Monday, 28 November, 2022

Politics Ahead of Parliamentary Election

Pranab Kumar Panday

Most nations, including Bangladesh, had adverse economic, social, health, and other indices in 2020–2021 due to the corona outbreak. The conflict between Ukraine and Russia shook up the globe once again as numerous governments were busy working to improve their positions and escape that predicament. The post-Corona global economic slump is a consequence of this war. The price of products is rising in many countries due to the unusual rise in the cost of fuel oil in the international market. Bangladesh saw the effects of the worldwide economic downturn brought on by this conflict.

The price of cooking and fuel oil has had to be raised by the government on the domestic market. Due to the difficulty in producing and supplying enough energy due to the rise in fuel oil prices, the government has decided to implement austerity measures for electricity. The readjustment of office time has positively impacted the electricity supply all over the country, reducing load-shedding. The cost of imports also rose owing to the rise in global commodity prices, which led to a crisis in the currency and some degree of economic instability in the country. Later, the crisis was resolved owing to several crucial actions taken by the government and Bangladesh Bank; however, currency devaluations were required. While the economy has been thriving, a feeling of political unrest in recent months has been concentrated on the forthcoming elections.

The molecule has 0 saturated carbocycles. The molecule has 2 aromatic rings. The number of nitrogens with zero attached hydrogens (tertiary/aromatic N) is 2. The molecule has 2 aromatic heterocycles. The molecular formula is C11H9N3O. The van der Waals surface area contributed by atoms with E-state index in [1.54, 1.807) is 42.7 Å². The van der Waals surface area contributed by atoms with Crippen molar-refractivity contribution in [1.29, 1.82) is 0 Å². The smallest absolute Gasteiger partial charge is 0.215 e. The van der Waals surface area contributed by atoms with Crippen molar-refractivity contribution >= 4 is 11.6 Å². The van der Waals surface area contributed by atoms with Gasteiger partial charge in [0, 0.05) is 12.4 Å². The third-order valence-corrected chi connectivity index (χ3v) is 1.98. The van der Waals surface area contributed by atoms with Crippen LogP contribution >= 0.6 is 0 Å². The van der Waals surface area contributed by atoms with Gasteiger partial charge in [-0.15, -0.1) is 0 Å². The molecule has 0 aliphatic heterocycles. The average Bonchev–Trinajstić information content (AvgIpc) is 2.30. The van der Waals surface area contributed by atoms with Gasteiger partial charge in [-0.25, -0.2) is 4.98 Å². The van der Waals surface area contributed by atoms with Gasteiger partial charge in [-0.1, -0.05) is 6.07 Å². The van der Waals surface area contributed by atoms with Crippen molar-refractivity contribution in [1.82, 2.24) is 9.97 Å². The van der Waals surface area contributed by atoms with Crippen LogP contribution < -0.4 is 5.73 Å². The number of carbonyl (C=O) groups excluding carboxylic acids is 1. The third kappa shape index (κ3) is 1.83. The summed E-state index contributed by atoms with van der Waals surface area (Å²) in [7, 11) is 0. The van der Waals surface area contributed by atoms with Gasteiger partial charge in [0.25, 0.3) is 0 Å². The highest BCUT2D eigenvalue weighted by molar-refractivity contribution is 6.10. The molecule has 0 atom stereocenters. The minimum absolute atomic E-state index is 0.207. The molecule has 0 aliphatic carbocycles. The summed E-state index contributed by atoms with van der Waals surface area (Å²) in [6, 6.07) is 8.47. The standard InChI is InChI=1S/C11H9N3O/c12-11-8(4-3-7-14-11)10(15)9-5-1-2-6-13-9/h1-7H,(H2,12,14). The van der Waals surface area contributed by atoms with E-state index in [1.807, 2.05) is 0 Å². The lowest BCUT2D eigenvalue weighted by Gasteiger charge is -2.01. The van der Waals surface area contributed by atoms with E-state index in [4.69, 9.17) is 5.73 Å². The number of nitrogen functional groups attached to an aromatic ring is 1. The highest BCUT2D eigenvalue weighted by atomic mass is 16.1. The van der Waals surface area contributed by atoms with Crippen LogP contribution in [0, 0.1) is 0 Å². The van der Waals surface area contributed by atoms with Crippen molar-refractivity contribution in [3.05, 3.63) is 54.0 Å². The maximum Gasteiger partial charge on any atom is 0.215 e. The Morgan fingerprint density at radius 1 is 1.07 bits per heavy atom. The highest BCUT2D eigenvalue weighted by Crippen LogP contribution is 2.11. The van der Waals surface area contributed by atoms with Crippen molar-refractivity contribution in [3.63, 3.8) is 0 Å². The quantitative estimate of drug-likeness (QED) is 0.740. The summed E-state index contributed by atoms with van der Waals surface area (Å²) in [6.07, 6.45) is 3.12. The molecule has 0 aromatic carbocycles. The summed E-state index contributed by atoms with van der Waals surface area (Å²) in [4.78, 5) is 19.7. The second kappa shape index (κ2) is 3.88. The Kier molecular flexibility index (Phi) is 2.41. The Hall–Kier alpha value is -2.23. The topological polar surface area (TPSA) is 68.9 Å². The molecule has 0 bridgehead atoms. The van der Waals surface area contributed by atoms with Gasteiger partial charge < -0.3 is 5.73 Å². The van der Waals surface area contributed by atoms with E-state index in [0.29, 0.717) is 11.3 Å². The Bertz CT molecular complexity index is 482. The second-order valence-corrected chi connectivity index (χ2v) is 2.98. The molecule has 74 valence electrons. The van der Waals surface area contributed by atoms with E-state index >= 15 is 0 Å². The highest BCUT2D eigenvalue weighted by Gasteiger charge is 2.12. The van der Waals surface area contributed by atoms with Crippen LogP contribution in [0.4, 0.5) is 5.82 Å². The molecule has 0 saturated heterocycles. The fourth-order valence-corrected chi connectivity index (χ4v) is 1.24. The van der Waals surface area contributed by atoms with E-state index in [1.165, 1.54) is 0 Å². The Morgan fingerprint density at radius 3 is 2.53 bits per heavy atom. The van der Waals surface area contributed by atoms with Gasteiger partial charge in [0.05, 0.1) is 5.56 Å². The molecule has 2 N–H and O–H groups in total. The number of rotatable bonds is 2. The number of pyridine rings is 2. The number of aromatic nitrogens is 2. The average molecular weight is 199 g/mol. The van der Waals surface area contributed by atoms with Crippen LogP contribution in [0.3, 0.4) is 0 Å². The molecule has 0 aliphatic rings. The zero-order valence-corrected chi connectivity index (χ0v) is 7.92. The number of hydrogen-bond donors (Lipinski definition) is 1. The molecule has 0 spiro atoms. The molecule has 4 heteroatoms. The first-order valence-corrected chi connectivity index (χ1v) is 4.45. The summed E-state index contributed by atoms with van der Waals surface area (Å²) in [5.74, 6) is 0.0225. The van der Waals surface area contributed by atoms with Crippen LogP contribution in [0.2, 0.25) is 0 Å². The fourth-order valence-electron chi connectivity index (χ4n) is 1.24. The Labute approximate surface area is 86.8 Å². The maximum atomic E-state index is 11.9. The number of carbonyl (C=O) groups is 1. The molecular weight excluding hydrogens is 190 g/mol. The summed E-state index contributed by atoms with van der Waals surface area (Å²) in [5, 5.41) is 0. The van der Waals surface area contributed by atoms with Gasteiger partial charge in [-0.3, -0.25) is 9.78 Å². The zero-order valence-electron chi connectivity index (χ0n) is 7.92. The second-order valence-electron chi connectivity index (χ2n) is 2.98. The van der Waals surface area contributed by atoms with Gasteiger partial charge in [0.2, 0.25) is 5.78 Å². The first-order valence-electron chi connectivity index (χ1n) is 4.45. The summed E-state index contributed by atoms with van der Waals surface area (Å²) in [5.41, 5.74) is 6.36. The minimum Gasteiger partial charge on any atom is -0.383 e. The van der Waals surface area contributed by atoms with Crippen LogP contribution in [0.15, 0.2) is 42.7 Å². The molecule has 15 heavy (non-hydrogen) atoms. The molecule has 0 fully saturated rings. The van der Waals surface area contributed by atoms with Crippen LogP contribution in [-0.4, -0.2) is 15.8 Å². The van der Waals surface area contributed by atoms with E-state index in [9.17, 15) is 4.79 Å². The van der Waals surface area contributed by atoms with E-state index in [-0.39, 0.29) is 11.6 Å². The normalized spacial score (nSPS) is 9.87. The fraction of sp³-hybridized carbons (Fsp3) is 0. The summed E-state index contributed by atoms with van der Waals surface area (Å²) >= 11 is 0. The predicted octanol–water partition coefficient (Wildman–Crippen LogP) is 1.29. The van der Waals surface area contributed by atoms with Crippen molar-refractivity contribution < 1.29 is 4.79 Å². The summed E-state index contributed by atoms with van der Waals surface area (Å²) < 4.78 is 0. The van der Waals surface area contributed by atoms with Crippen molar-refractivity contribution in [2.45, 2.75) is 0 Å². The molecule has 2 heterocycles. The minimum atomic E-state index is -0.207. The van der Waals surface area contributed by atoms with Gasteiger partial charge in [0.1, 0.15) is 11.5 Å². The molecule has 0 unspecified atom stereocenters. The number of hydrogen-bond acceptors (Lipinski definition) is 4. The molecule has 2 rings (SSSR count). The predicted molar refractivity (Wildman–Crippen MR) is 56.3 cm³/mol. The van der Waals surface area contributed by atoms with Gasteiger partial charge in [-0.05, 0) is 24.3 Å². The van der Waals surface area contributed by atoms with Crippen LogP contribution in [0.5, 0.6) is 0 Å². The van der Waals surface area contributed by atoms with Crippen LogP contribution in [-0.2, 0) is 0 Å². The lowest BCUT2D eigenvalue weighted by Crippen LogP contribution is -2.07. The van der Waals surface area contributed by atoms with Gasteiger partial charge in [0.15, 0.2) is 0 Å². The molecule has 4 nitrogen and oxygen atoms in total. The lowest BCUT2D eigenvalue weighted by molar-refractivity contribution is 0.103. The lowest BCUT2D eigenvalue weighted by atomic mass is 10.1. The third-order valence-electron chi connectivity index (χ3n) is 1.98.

A search committee was formed to form a new election commission in the country a few months back. The BNP, however, refrained from participating in the Election Commission's (EC) formation. Despite being invited by the Election Commission to participate in dialogue, BNP declined the offer and voiced its disdain for them. The EC is proceeding with the forthcoming elections in this case. Meanwhile, the international community's importance of holding inclusive and transparent elections in the nation has received attention. The EC has made its view clear on conducting elections without the BNP after repeatedly asking the party and receiving no answer. The government has also clarified that the next national parliamentary elections will be held per the Constitution. In this circumstance, it is thought that the approaching elections may lead to a form of gridlock in the nation.